Audacious Fox

In iOS 10, there are three options a user can select from when prompted for location access:

  • Only While Using the App
  • Always Allow
  • Don’t Allow

Most apps should only ever need the first option, and even for ride sharing or locally aware services, some users would prefer to only reveal their location at explicit times, not constantly.

Unfortunately, users currently have little choice in the matter, as any app can remove the “Only While Using the App” option from the location prompt. This essentially forces users to either grant full, 247 location access or render the app useless.

Thankfully, the current developer build of iOS 11 appears to make two key changes in this area. First, the “Only While Using the App” option is present for all location permission prompts, even if the app had previously disabled it. Second, when an app accesses your location from the background, a system-wide banner, like when you’re on a phone call, will be displayed. This banner contains the name of the app that’s using your location, and is far less subtle than the current status bar GPS icon.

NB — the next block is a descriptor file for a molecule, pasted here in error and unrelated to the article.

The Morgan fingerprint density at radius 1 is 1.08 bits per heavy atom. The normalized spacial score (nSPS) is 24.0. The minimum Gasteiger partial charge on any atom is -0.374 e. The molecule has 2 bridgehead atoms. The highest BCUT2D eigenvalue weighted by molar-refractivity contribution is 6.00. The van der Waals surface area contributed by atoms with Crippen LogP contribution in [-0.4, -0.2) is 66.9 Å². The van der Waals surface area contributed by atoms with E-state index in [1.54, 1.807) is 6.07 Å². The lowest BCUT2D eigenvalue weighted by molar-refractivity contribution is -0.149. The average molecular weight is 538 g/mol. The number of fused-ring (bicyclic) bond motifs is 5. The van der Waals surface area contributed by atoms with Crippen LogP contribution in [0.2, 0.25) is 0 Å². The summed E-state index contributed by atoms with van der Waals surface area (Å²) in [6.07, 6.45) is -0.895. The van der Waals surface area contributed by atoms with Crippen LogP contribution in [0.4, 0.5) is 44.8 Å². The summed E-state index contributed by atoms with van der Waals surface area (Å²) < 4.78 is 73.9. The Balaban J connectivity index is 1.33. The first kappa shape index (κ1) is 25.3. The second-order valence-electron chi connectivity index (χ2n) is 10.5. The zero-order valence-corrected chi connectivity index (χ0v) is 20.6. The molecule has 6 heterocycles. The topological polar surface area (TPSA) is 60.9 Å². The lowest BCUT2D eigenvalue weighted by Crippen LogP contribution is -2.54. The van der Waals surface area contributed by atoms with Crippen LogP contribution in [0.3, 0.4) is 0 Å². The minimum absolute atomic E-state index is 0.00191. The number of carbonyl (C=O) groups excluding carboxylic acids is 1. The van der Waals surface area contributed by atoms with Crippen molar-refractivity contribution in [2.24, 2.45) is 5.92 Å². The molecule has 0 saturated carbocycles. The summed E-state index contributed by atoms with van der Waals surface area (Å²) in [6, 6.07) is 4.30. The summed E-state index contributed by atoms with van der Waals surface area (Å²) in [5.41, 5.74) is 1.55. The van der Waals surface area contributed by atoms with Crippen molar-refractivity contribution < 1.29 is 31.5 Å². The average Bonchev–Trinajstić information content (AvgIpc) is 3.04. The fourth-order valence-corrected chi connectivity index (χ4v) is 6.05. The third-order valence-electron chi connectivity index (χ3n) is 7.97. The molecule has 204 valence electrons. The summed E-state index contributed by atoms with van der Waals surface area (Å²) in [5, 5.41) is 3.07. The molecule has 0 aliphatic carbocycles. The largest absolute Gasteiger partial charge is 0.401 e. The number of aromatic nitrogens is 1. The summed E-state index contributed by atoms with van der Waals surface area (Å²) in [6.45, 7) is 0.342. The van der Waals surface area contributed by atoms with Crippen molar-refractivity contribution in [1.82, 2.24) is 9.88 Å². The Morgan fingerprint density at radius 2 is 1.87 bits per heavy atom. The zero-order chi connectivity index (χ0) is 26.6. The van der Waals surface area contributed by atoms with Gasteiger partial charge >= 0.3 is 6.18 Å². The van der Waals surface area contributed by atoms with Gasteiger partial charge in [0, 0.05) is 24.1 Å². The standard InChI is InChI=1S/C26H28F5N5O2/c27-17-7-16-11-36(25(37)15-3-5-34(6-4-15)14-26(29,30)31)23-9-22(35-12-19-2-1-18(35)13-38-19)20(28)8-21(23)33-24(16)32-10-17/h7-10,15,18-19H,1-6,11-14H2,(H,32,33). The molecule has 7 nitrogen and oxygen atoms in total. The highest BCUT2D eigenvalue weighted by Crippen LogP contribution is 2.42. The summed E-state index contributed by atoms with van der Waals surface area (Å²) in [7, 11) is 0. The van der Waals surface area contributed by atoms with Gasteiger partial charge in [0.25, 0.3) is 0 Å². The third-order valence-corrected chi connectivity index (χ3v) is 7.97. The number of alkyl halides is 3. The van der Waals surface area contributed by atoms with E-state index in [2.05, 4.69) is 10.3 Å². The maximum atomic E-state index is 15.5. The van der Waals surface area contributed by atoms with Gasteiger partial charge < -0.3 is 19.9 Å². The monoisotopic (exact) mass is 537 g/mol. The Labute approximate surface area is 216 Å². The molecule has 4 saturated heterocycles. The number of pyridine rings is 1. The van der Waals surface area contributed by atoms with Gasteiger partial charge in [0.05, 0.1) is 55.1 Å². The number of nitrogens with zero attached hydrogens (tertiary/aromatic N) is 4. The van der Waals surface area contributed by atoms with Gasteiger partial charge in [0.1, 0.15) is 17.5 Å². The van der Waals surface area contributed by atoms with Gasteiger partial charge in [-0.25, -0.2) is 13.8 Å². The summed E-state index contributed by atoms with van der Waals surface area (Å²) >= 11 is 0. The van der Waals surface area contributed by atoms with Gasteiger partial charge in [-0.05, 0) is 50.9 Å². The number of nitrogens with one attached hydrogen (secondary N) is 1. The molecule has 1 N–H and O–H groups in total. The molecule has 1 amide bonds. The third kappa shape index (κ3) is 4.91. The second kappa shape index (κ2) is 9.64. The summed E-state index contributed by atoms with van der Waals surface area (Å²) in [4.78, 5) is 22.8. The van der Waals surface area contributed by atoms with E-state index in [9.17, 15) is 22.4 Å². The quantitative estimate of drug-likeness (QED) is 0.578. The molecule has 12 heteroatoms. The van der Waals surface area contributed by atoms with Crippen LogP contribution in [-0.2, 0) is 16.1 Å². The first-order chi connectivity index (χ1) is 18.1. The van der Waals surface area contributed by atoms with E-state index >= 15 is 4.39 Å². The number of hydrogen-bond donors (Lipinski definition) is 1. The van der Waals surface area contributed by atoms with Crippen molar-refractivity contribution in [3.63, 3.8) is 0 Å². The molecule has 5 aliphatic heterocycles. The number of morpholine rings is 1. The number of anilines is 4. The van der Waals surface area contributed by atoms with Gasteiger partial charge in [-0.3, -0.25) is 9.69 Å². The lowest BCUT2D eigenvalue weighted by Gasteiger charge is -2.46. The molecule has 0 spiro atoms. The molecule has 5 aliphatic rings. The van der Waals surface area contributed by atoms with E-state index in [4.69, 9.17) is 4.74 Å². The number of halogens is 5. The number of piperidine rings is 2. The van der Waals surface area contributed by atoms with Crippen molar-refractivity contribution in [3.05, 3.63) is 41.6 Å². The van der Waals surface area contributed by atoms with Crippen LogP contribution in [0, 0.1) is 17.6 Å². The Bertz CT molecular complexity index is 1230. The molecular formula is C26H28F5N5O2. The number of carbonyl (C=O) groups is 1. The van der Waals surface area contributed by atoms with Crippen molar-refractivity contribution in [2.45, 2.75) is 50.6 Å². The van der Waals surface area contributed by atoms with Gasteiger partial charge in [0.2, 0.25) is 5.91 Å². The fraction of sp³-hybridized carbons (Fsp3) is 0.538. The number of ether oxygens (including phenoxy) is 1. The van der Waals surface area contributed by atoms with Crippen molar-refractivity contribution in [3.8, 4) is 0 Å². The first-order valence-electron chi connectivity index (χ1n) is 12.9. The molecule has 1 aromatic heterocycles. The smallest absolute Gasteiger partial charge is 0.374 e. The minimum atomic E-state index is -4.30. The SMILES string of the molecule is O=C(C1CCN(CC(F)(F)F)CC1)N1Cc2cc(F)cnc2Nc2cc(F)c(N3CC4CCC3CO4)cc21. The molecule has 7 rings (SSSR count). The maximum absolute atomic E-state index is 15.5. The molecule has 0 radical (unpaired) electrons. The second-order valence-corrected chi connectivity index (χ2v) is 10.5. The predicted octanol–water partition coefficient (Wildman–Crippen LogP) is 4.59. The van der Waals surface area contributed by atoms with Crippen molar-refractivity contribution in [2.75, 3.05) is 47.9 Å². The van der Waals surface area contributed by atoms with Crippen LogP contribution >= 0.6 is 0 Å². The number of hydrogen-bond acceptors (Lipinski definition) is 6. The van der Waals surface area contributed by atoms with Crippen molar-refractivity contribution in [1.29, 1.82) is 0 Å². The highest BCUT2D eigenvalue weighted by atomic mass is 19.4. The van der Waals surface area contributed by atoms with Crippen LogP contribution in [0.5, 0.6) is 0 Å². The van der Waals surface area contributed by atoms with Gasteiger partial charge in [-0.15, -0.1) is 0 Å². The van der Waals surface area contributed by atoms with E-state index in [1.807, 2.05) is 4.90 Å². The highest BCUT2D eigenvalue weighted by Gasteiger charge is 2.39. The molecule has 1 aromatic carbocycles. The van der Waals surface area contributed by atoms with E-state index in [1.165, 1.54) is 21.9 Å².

Both of these changes are subject to, well, change before iOS 11 releases this Fall, but I don’t think they will, at least not drastically. Apple has repeatedly positioned themselves as staunch advocates for user privacy, whether it’s end-to-end encryption for iMessage or their approach to training photo recognition software. 1

Increasingly, it feels like a serious commitment to my privacy is included in the premium I pay for Apple products. iPhones and MacBooks can be more expensive than the competition, but I don’t trust Google or Microsoft the way I do Apple. Maybe that’s bias, but in a world of AI and machine learning, where more data is better and companies happily feed your information to their algorithms, Apple appears to be going extremely out of its way to avoid compromising my identity. And that’s something I don’t mind paying a little extra for.


  1. “Well, turns out, if you want to get pictures of mountains, you don’t need to get it out of people’s personal photo libraries.” — Craig Federighi, SVP of Software Engineering, during last year’s episode of The Talk Show Live. ↩︎

Thursday, 8 June 2017